Hayling Island SC, England * July 17-22, 1983
After one cycle of Worlds every two years, it was decided that future Worlds should take place every three years, and Hayling Island was once more chosen as the venue by the UKWA. Due to the hefty costs of getting Hayling, an entry of nearly 50 boats was needed to keep the entry fees reasonable. With the UK Nationals as a lead-in, and Wayfarer 25th Jubilee Race attracting 150 Wayfarers to Chichester Harbour in the middle, the Worlds rounded out two weeks of beautiful weather and sailing. Sunshine and highs in the upper 20’s Celsius were the order of the day in a month of July that was the warmest and sunniest since they started keeping records in the days before Shakespeare’s time.

Only race 3 (light winds, dying at the finish) and race 6 (cancelled due to F7 winds) interrupted a week of warm steady F4-5 winds. And those four races belonged to Ian Porter (left in photo above) and Tim Hancock of the host club who pulled horizon jobs in each one despite their medium crew weight. This was the first ever perfect score recorded in a Wayfarer Worlds.
Andrew and Martin Wilson, the sons of our first World champion, Alan Wilson, scored four decisive 2nds but had the misfortune of being up against what was certainly the finest, best prepared crew Wayfarer racing had seen in its 25 years. 

Only the Swedes, Karl Løhr and Mons Brunius (8th) broke a UK monopoly on the top 20+ places. In addition to the Swedes, we had Irish entries for the first time plus one Wayfarer from Tanzania. All the hard work by George Blanchard in getting Wardair to fly the 8 North American Wayfarers and their trailers over to England was not enough as these 8 were sprinkled throughout the 30s and 40s in the final standings. The promised telegram of results to Canada was short and sweet: "Regards, Team Escargot".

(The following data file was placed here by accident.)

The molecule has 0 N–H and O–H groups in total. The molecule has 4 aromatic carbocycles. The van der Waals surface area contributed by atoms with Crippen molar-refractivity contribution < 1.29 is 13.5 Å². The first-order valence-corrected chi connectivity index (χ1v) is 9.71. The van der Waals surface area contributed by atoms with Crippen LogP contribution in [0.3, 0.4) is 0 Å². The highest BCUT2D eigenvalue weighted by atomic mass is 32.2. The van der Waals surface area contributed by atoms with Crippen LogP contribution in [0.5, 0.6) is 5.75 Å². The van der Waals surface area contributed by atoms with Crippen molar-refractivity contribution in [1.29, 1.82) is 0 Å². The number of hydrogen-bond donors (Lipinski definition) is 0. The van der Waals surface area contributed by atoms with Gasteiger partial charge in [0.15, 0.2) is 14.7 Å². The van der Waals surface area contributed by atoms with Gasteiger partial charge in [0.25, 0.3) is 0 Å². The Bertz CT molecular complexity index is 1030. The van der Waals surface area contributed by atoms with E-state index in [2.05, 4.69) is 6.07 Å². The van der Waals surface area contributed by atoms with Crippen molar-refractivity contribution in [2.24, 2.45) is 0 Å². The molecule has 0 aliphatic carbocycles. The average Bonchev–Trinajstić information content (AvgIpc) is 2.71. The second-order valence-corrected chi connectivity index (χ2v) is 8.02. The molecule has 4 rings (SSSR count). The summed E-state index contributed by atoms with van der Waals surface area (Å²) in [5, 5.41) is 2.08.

As in 1980, the competitors largely lived on site – many of us in the "Hayling Hilton" as the annex of tiny cubicles is locally known. This fostered good camaraderie as did the numerous social events that were enjoyed by all. The two weeks were an experience to cherish for a lifetime – especially for George Blanchard and Phil Warner who kept intact their perfect record of having sailed every Wayfarer Worlds. (George is expecting to extend his streak to 11 straight Worlds in Ireland at the tender age of 87!)


  • The warm sunny weather was not without its drawbacks as many of the Brits who are used to more cloud cover got sunburned, especially their noses. Geoff Hodshon, with lots of nose to protect, developed the unique system of slathering his nose with Nivea cream and then adding further protection in the form of a paper towel shield which he wedged onto his nose under his glasses. But when lighting up for a wind check before one of the races, Geoff discovered to his considerable pain, that Nivea and paper towel are quite flammable. 
  • ’83 was a fine year for young ladies in general and waitresses in particular at Hayling. Especially two well-endowed demoiselles from Normandie who made the word topless into a contradiction in terms.
  • Another thing I’ll never forget was the game where I raced to consume a big cracker and a pint of beer while trying to keep Kevan Gibb from extinguishing my candle. Ah well, you had to be there! Besides, I think it’s the only time I’ve ever beaten Kevan Gibb at a sailing event!
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